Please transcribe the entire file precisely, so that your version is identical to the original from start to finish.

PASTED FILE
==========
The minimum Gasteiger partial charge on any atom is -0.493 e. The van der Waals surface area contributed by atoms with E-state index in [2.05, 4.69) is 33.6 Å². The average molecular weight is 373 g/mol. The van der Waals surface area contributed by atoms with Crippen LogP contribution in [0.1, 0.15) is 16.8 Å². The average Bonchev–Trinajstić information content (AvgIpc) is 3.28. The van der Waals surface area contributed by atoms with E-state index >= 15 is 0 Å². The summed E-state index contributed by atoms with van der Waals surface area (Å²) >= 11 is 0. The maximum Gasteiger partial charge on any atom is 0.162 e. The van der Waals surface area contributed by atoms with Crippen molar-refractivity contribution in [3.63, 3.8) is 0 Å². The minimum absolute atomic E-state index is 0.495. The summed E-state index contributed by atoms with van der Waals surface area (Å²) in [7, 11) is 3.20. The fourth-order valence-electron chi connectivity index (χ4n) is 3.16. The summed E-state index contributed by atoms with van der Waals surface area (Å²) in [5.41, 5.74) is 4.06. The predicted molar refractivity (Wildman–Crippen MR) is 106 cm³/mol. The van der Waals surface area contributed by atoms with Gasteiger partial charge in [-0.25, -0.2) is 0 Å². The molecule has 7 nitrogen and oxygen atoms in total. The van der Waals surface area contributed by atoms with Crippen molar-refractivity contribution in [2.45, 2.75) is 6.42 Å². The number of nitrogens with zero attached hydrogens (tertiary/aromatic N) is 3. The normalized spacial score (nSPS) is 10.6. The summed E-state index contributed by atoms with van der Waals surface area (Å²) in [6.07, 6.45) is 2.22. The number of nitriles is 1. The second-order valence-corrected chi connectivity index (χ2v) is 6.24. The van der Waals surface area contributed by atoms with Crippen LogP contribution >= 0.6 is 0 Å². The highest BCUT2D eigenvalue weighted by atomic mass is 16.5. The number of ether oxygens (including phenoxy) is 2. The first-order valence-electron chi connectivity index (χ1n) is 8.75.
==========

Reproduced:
The minimum Gasteiger partial charge on any atom is -0.493 e. The van der Waals surface area contributed by atoms with E-state index in [2.05, 4.69) is 33.6 Å². The average molecular weight is 373 g/mol. The van der Waals surface area contributed by atoms with Crippen LogP contribution in [0.1, 0.15) is 16.8 Å². The average Bonchev–Trinajstić information content (AvgIpc) is 3.28. The van der Waals surface area contributed by atoms with E-state index >= 15 is 0 Å². The summed E-state index contributed by atoms with van der Waals surface area (Å²) >= 11 is 0. The maximum Gasteiger partial charge on any atom is 0.162 e. The van der Waals surface area contributed by atoms with Crippen molar-refractivity contribution in [3.63, 3.8) is 0 Å². The minimum absolute atomic E-state index is 0.495. The summed E-state index contributed by atoms with van der Waals surface area (Å²) in [7, 11) is 3.20. The fourth-order valence-electron chi connectivity index (χ4n) is 3.16. The summed E-state index contributed by atoms with van der Waals surface area (Å²) in [5.41, 5.74) is 4.06. The predicted molar refractivity (Wildman–Crippen MR) is 106 cm³/mol. The van der Waals surface area contributed by atoms with Gasteiger partial charge in [-0.25, -0.2) is 0 Å². The molecule has 7 nitrogen and oxygen atoms in total. The van der Waals surface area contributed by atoms with Crippen molar-refractivity contribution in [2.45, 2.75) is 6.42 Å². The number of nitrogens with zero attached hydrogens (tertiary/aromatic N) is 3. The normalized spacial score (nSPS) is 10.6. The summed E-state index contributed by atoms with van der Waals surface area (Å²) in [6.07, 6.45) is 2.22. The number of nitriles is 1. The second-order valence-corrected chi connectivity index (χ2v) is 6.24. The van der Waals surface area contributed by atoms with Crippen LogP contribution >= 0.6 is 0 Å². The highest BCUT2D eigenvalue weighted by atomic mass is 16.5. The number of ether oxygens (including phenoxy) is 2. The first-order valence-electron chi connectivity index (χ1n) is 8.75.